The High Country in Winter

Graham Cahill. — August 14, 2014

A recent trip up into the wilds of the Victorian high country during the middle of winter (not to mention the very best snow season the region has experienced in 20 odd years) got me to thinking about gear and how to use it. Trust me, there is nothing like a 100kmph wind while camped at 1500m ASL with the threat of snow to get a bloke questioning his gear (and sanity).

Last BLOG post I rambled on about not letting the weather dictate your movements; I quipped something like “there is no such thing as bad weather, just bad preparation”. True enough but I tell you what, I may have been a little lenient on the bad weather concept; weather can get pretty bloody horrible above the snow line in the Aussie Alps!

So then, what did get me through a week’s filming for Australian 4WD Action,  in the high country in winter, without freezing my bits off? Let’s have a look at the items and techniques I managed to employ to make my experience a warm one.

Firstly clothing was paramount. I own a couple of cracking big jackets, one of which is an insulated canvas jobbies with hood that is perhaps my all-time favourite bit of clothing. However the real key up high was layering. I used a thermal layer first (long johns if you will), followed by a shirt, then a warm jumper and finally added one of two jackets once things got real serious. Extremities next and a beanie was utterly mandatory for keeping the ears attached to the head while a solid pair of insulated riggers gloves were worth their weight around the campfire. By layering I was able to shed the jacket and gloves when I got behind the wheel, yet throw them back on when I got out.

Despite conditions, I still slept under canvas in my trusty swag but I did come a little prepared. Even on the clearest of nights I slept under an awning to prevent dew settling then freezing on my swag. This works a treat! I also employed a small tarp to place my swag on to stop moisture attacking from below. Inside I added a small foam mattress to keep the cold from creeping in at ground level while a silk inner sheet plus Cold Mountain sleeping bag meant that even on nights of well below zero, I was actually a tad too warm at times! Heat loss from your head while sleeping is massive so a beanie was worn all night for added protection.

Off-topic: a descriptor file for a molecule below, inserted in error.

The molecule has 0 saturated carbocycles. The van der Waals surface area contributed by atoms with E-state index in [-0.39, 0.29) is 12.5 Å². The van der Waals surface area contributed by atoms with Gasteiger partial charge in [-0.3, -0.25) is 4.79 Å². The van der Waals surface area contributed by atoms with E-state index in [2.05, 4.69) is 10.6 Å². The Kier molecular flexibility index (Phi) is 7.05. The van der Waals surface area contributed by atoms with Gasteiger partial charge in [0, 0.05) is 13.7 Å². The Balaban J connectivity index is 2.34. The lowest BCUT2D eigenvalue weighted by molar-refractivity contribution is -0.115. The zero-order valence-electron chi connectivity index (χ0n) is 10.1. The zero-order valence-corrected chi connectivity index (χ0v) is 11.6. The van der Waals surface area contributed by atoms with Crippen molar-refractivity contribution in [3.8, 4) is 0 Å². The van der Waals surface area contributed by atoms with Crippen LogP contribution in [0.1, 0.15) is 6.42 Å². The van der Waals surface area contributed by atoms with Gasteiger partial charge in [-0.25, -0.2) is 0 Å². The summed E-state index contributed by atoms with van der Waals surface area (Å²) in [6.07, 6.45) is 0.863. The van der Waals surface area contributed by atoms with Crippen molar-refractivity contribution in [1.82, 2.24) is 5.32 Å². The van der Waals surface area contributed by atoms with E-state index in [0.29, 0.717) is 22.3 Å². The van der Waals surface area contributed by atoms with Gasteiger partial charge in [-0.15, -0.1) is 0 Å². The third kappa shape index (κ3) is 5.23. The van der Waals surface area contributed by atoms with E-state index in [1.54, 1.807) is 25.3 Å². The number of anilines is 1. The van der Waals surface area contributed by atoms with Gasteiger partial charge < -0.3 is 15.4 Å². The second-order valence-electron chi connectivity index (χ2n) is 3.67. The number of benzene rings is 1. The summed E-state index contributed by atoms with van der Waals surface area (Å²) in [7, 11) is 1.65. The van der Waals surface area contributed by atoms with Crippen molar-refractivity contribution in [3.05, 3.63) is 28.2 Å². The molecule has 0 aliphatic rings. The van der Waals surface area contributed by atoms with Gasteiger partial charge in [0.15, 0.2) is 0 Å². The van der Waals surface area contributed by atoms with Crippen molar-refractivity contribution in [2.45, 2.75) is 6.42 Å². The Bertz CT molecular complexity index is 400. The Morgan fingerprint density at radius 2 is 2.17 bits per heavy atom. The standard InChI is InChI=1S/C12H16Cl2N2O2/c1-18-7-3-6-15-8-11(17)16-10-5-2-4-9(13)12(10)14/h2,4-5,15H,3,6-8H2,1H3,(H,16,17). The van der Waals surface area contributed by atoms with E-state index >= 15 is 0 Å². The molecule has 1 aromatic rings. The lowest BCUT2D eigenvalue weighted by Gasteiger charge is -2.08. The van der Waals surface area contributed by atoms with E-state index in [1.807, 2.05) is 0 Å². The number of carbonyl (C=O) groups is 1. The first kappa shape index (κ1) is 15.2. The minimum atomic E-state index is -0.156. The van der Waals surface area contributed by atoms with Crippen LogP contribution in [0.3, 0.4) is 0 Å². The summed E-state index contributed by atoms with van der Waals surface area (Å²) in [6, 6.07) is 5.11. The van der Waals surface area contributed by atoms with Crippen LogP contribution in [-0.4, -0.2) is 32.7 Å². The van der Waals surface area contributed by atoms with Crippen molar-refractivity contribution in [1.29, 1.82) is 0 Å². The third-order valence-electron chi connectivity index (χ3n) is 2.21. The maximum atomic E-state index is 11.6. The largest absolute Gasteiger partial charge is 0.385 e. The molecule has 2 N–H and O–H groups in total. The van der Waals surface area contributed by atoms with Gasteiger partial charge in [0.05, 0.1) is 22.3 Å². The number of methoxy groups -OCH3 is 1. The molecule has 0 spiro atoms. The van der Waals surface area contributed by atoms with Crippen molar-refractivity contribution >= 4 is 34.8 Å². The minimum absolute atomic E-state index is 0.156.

Another thing I adopted during the high wind camps we experienced atop the peaks was to position my swag feet first into the wind. The feet end is the lowest, while all openings are then facing the opposite way to the wind direction. This meant even in gale force conditions, I hardly noticed the wind ripping over my swag (nothing worse than being kept awake all night by flapping canvas).

Here is another tip; don’t drink beer! Beer is cold for a start but more importantly, it makes you need to, well, there no getting around it, it makes you need to pee…a lot. Stick to a glass of port or wine with your campfire to minimise the chance you will need a 2am, minus 5 toilet visit out of the swag!

As for the trucks, the newer models that were along for the ride didn’t skip a beat but old Shorty, my aging SWB Patrol, needed some prior TLC. My glow plug relay had died long ago, not a problem in the Gulf or up the Cape but it just wouldn’t do for a winter high country trip. As such, we put in a manual glow switch that bypassed the relay and allowed me to hold a button on for 15 seconds or so, manually activating the glow plugs. I cannot tell you just how well this worked. Shorty would burst into life even when covered in ice! Of course we all filled up prior to heading high, with Alpine diesel to stop it thickening up at ultra-cold temps.

Lastly, while many wouldn’t even contemplate the high country, in a swag, during the middle of winter, actually wanting to be there was the biggest factor of the lot. The high country is a spectacular place at any time of year but mid-winter is peak season in my opinion. We didn’t see another soul, campsites were empty and full of wood and the snow covered peaks were a dream scene. Despite the conditions, or in fact because of them, I wouldn’t have been anywhere else for all the tea in China!